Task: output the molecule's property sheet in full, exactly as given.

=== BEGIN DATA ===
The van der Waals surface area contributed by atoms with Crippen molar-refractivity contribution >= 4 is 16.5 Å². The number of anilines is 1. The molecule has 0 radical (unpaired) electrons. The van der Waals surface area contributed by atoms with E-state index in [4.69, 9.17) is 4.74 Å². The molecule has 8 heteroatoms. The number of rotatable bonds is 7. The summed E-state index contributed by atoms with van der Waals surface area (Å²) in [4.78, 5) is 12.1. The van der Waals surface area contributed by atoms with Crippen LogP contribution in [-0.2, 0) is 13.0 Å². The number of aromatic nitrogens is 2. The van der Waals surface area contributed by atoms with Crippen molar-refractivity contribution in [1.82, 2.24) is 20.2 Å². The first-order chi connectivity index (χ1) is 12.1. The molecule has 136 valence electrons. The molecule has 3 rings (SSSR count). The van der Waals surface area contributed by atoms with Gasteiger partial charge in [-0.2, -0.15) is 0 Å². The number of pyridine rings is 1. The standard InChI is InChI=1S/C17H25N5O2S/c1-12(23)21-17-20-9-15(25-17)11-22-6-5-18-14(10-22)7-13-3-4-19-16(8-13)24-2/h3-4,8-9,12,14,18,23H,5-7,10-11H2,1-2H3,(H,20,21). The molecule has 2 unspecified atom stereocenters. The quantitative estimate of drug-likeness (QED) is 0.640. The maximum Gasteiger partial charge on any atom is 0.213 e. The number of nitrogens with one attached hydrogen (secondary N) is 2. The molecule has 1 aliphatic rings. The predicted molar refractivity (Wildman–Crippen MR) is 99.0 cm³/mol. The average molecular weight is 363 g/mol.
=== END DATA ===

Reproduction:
The van der Waals surface area contributed by atoms with Crippen molar-refractivity contribution >= 4 is 16.5 Å². The number of anilines is 1. The molecule has 0 radical (unpaired) electrons. The van der Waals surface area contributed by atoms with E-state index in [4.69, 9.17) is 4.74 Å². The molecule has 8 heteroatoms. The number of rotatable bonds is 7. The summed E-state index contributed by atoms with van der Waals surface area (Å²) in [4.78, 5) is 12.1. The van der Waals surface area contributed by atoms with Crippen LogP contribution in [-0.2, 0) is 13.0 Å². The number of aromatic nitrogens is 2. The van der Waals surface area contributed by atoms with Crippen molar-refractivity contribution in [1.82, 2.24) is 20.2 Å². The first-order chi connectivity index (χ1) is 12.1. The molecule has 136 valence electrons. The molecule has 3 rings (SSSR count). The van der Waals surface area contributed by atoms with Gasteiger partial charge in [-0.2, -0.15) is 0 Å². The number of pyridine rings is 1. The standard InChI is InChI=1S/C17H25N5O2S/c1-12(23)21-17-20-9-15(25-17)11-22-6-5-18-14(10-22)7-13-3-4-19-16(8-13)24-2/h3-4,8-9,12,14,18,23H,5-7,10-11H2,1-2H3,(H,20,21). The molecule has 2 unspecified atom stereocenters. The quantitative estimate of drug-likeness (QED) is 0.640. The maximum Gasteiger partial charge on any atom is 0.213 e. The number of nitrogens with one attached hydrogen (secondary N) is 2. The molecule has 1 aliphatic rings. The predicted molar refractivity (Wildman–Crippen MR) is 99.0 cm³/mol. The average molecular weight is 363 g/mol.